It’s time to get in practice for Super Bowl Sunday:
Chérie! Il nous faut encore des amuse-bouche!
shay-REE, eel noo fo ah-CORE day zah-mewz-BOOSH.
Dear! We need more appetizers!
Let’s be specific. That’s “dear” as in “darling wife/girlfriend/female significant other”…
What do you shout at a concert, when you loved the music? That’s right—encore! encore! Did you know that you were saying “more! more!”? Yesterday we said encore six semaines, six more weeks. Now the snacks are running out, and it’s urgent to take action, of course! Naturally, when your favorite team scores a touchdown, you could also yell encore! encore! And in that context, it will mean “again! do it again!”
But what about these amuse-bouche? What a great name for an appetizer! it’s a “mouth amuser”, a mouthful that tickles your taste buds and makes you crave more. So get into the kitchen, give a hand with the prep, and practice projecting your voice all the way to the kitchen with today’s yell!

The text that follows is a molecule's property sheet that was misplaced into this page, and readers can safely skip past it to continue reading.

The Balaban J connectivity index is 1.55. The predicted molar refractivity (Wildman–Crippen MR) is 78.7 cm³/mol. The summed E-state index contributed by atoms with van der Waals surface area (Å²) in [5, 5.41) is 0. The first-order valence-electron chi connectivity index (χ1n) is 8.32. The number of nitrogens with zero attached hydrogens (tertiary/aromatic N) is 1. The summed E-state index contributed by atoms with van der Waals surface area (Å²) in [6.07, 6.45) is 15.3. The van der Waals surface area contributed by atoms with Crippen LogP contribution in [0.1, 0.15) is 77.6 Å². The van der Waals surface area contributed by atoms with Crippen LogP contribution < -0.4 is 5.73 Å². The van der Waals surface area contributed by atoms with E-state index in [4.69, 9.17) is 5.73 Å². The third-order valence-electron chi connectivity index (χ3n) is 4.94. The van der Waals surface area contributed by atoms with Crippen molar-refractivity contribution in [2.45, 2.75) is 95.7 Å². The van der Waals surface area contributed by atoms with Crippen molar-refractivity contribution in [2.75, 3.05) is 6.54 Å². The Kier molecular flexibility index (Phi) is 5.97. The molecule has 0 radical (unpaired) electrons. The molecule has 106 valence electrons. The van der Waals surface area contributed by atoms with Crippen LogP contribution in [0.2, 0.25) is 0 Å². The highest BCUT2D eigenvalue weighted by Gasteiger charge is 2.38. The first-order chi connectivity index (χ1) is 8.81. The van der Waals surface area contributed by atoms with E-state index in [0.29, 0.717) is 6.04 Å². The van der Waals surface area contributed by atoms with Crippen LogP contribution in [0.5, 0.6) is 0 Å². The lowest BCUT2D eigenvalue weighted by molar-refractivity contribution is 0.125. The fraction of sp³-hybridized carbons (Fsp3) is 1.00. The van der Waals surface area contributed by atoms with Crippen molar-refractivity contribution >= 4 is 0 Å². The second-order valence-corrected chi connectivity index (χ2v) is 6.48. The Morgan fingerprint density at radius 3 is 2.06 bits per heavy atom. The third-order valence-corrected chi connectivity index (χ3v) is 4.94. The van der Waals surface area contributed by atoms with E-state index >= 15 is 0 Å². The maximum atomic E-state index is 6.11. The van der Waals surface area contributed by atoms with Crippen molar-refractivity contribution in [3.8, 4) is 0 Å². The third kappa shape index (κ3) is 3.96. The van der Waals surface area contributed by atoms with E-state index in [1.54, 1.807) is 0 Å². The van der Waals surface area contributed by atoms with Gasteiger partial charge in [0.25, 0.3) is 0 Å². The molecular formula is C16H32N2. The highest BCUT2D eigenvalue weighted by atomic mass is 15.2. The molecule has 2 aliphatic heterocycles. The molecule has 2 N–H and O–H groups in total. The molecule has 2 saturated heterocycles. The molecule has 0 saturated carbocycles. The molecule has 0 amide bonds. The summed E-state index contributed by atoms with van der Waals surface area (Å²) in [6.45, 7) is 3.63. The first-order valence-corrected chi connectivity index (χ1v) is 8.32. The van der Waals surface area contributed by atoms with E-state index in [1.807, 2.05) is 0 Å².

Wondering about why there’s no s on amuse-bouche? Good question. Usually, in French, the plural is formed as it is in English, by adding an s to the end of the word. But some words are exceptions, and this word belongs to one class of exceptions. See the hyphen? That makes it a compound noun, a word composed of two parts. Now look at the two parts: the first, amuse, is a verb (means just what it looks like in English!). The second, bouche, mouth, is a feminine noun. But verbs show that they are plural in a different way than nouns. The solution? Just don’t show the plural.
There’s more, too. Verb + feminine noun = masculine noun. Huh?
Since verbs don’t have a gender–only nouns–you can’t give a gender to a compound noun made up of a verb part and a noun.
So can’t we say “it”, since it’s neither masculine nor feminine? Nope. There’s no such thing in French! So…not only in French, but also in other Romance languages (Spanish, Italian, Portuguese), everything that is neuter–no gender–is absorbed into the masculine.
Sexist? Well, nobody was thinking of such things back in the 5th or 6th century, when French was breaking away from Latin. The result is that there are more masculine nouns in French than there are feminine nouns. So when in doubt, pretend the noun is masculine. You have a better-than-50% chance of being right!